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It does not matter if you spend the winter months mowing the lawn or brushing snow off the windshield of your car. New evidence says that in either case, you are more likely to die from a heart-related issue in the winter than during other seasons.

The idea that cold climates are somehow linked to a higher number of heart-related deaths, while warmer temperatures offer some protection, is a popular belief. But a study presented on Wednesday at the American Heart Association's Scientific Sessions, taking place in Los Angeles, has found that the theory does not add up.

"It means that perhaps temperature or climate is ... not as important a factor as it was once believed to be," said Bryan Schwartz, a cardiology fellow at the University of New Mexico who conducted the study with Robert Kloner at the Heart Institute of Good Samaritan Hospital in Los Angeles.

In the study, the researchers examined death certificates from 2005 to 2008 from seven different areas of the United States that have warm, moderate and cold climates during the winter: Los Angeles County, Texas, Arizona, Georgia, Washington, Pennsylvania and Massachusetts.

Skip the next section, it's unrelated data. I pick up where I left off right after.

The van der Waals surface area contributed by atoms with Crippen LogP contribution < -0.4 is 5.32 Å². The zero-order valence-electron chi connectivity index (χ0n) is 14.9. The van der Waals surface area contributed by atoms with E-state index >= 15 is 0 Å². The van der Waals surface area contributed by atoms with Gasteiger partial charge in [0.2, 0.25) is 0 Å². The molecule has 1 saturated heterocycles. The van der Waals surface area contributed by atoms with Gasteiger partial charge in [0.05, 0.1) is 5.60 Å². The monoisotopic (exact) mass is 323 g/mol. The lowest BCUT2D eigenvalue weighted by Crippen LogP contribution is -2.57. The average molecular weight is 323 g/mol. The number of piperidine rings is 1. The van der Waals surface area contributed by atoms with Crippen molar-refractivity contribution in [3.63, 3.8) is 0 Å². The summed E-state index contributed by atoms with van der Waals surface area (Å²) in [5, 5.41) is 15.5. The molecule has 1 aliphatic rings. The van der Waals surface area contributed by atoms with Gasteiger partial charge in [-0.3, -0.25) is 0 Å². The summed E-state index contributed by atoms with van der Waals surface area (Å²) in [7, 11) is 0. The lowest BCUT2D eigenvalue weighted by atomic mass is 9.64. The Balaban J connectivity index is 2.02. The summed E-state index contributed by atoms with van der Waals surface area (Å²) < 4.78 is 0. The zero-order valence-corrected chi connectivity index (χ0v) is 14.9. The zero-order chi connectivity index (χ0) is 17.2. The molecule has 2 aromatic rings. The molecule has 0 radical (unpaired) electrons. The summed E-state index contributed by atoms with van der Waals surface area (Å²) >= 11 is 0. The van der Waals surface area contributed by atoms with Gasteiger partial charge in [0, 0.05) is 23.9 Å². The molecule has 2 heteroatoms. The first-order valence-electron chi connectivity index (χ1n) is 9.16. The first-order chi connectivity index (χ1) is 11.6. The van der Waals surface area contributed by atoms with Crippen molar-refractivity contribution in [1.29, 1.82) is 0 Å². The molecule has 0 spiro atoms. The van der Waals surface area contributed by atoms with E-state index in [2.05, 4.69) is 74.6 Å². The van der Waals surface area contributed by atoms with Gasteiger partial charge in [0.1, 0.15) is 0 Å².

They found that heart-related deaths, which include those from heart attack, heart failure, cardiovascular disease and stroke, rose an average of 26 to 36 per cent during the winter months in the areas that were studied. The researchers noted that none of the areas were statistically distinct in terms of overall heart-related death rates.

Although the reasons are not entirely clear, Schwartz said there are several likely explanations as to why heart-related deaths rise in the winter, regardless of climate. Seasonal influenza, which does not discriminate based on climate, may be a major factor, he said. That is because the flu can cause serious heart-related problems in some of those who contract it. Emerging evidence suggests that people who get the flu shot are less likely to suffer heart attacks.

Fewer daylight hours and a rise in seasonal affective disorder, which causes people to experience a type of depression in winter months, could also be contributing factors. In addition, many North Americans simply are not as healthy in the winter as they are in the summer and may be more apt to eat more and exercise less, Schwartz said.

That is not to say a cold climate has no impact on the overall risk of death. There is solid evidence suggesting that shovelling snow is linked to an increased risk of heart attack. But what is clear from the study, Schwartz said, is that heart-related risk of death is also present in warmer climates during the winter.